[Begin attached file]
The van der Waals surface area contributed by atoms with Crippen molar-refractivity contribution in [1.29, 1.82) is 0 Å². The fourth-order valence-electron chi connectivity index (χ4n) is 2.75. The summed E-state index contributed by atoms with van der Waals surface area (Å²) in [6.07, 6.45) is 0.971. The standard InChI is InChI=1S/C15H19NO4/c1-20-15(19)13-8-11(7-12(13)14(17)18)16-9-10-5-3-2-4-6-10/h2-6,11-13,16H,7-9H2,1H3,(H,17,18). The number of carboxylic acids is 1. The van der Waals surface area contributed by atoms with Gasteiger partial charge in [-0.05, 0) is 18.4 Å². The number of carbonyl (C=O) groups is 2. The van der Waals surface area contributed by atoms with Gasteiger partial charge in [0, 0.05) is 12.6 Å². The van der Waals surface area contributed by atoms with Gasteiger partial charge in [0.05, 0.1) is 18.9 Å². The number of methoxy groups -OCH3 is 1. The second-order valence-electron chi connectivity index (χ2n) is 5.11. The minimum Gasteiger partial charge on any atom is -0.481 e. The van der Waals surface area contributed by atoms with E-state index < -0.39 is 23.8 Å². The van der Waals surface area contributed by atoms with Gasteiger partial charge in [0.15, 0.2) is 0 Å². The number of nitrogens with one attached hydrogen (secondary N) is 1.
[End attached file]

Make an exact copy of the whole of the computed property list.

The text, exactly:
The van der Waals surface area contributed by atoms with Crippen molar-refractivity contribution in [1.29, 1.82) is 0 Å². The fourth-order valence-electron chi connectivity index (χ4n) is 2.75. The summed E-state index contributed by atoms with van der Waals surface area (Å²) in [6.07, 6.45) is 0.971. The standard InChI is InChI=1S/C15H19NO4/c1-20-15(19)13-8-11(7-12(13)14(17)18)16-9-10-5-3-2-4-6-10/h2-6,11-13,16H,7-9H2,1H3,(H,17,18). The number of carboxylic acids is 1. The van der Waals surface area contributed by atoms with Gasteiger partial charge in [-0.05, 0) is 18.4 Å². The number of carbonyl (C=O) groups is 2. The van der Waals surface area contributed by atoms with Gasteiger partial charge in [0, 0.05) is 12.6 Å². The van der Waals surface area contributed by atoms with Gasteiger partial charge in [0.05, 0.1) is 18.9 Å². The number of methoxy groups -OCH3 is 1. The second-order valence-electron chi connectivity index (χ2n) is 5.11. The minimum Gasteiger partial charge on any atom is -0.481 e. The van der Waals surface area contributed by atoms with E-state index < -0.39 is 23.8 Å². The van der Waals surface area contributed by atoms with Gasteiger partial charge in [0.15, 0.2) is 0 Å². The number of nitrogens with one attached hydrogen (secondary N) is 1.